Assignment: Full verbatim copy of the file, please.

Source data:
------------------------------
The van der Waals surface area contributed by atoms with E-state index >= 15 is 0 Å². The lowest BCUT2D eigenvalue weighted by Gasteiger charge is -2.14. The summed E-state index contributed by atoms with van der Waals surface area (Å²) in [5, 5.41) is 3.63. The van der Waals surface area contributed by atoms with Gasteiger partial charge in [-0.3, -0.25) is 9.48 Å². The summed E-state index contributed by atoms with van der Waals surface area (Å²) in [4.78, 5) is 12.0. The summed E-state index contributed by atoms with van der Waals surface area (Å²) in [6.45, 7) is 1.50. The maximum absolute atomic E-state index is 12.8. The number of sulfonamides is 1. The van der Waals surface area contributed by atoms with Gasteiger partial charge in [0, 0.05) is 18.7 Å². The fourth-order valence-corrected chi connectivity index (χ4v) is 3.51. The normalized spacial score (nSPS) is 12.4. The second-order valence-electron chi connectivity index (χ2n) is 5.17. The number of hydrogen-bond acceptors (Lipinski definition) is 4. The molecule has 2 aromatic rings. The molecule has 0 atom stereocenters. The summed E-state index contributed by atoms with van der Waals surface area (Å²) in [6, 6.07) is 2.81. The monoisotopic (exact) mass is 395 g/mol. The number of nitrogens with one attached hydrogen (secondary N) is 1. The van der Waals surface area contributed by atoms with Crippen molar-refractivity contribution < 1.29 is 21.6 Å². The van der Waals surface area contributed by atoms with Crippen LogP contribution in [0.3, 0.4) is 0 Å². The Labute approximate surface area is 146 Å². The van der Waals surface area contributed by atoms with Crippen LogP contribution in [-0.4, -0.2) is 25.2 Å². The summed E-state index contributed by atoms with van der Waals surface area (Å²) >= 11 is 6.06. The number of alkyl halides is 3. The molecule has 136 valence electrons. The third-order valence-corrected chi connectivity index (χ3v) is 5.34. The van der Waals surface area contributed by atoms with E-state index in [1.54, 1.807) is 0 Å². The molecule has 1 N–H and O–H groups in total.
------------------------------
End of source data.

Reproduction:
The van der Waals surface area contributed by atoms with E-state index >= 15 is 0 Å². The lowest BCUT2D eigenvalue weighted by Gasteiger charge is -2.14. The summed E-state index contributed by atoms with van der Waals surface area (Å²) in [5, 5.41) is 3.63. The van der Waals surface area contributed by atoms with Gasteiger partial charge in [-0.3, -0.25) is 9.48 Å². The summed E-state index contributed by atoms with van der Waals surface area (Å²) in [4.78, 5) is 12.0. The summed E-state index contributed by atoms with van der Waals surface area (Å²) in [6.45, 7) is 1.50. The maximum absolute atomic E-state index is 12.8. The number of sulfonamides is 1. The van der Waals surface area contributed by atoms with Gasteiger partial charge in [0, 0.05) is 18.7 Å². The fourth-order valence-corrected chi connectivity index (χ4v) is 3.51. The normalized spacial score (nSPS) is 12.4. The second-order valence-electron chi connectivity index (χ2n) is 5.17. The number of hydrogen-bond acceptors (Lipinski definition) is 4. The molecule has 2 aromatic rings. The molecule has 0 atom stereocenters. The summed E-state index contributed by atoms with van der Waals surface area (Å²) in [6, 6.07) is 2.81. The monoisotopic (exact) mass is 395 g/mol. The number of nitrogens with one attached hydrogen (secondary N) is 1. The van der Waals surface area contributed by atoms with Crippen molar-refractivity contribution < 1.29 is 21.6 Å². The van der Waals surface area contributed by atoms with Crippen LogP contribution in [0.3, 0.4) is 0 Å². The Labute approximate surface area is 146 Å². The van der Waals surface area contributed by atoms with Crippen LogP contribution in [-0.4, -0.2) is 25.2 Å². The summed E-state index contributed by atoms with van der Waals surface area (Å²) >= 11 is 6.06. The number of alkyl halides is 3. The molecule has 136 valence electrons. The third-order valence-corrected chi connectivity index (χ3v) is 5.34. The van der Waals surface area contributed by atoms with E-state index in [1.54, 1.807) is 0 Å². The molecule has 1 N–H and O–H groups in total.